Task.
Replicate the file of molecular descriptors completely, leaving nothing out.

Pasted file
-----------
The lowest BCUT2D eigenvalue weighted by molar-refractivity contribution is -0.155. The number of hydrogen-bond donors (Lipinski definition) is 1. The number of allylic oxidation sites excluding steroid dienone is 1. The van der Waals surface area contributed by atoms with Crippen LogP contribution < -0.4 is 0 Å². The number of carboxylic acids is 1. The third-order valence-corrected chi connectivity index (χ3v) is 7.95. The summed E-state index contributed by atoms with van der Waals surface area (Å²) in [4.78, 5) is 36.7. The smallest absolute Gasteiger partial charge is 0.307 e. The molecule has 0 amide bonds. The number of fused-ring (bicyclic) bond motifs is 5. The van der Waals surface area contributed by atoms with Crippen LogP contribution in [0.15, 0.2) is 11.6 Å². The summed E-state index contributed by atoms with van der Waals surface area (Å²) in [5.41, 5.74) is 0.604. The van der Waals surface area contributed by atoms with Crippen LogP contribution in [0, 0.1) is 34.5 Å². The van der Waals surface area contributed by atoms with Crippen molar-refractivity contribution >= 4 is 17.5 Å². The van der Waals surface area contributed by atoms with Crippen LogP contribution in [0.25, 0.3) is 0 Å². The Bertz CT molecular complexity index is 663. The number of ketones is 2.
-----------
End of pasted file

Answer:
The lowest BCUT2D eigenvalue weighted by molar-refractivity contribution is -0.155. The number of hydrogen-bond donors (Lipinski definition) is 1. The number of allylic oxidation sites excluding steroid dienone is 1. The van der Waals surface area contributed by atoms with Crippen LogP contribution < -0.4 is 0 Å². The number of carboxylic acids is 1. The third-order valence-corrected chi connectivity index (χ3v) is 7.95. The summed E-state index contributed by atoms with van der Waals surface area (Å²) in [4.78, 5) is 36.7. The smallest absolute Gasteiger partial charge is 0.307 e. The molecule has 0 amide bonds. The number of fused-ring (bicyclic) bond motifs is 5. The van der Waals surface area contributed by atoms with Crippen LogP contribution in [0.15, 0.2) is 11.6 Å². The summed E-state index contributed by atoms with van der Waals surface area (Å²) in [5.41, 5.74) is 0.604. The van der Waals surface area contributed by atoms with Crippen LogP contribution in [0, 0.1) is 34.5 Å². The van der Waals surface area contributed by atoms with Crippen molar-refractivity contribution >= 4 is 17.5 Å². The van der Waals surface area contributed by atoms with Crippen LogP contribution in [0.25, 0.3) is 0 Å². The Bertz CT molecular complexity index is 663. The number of ketones is 2.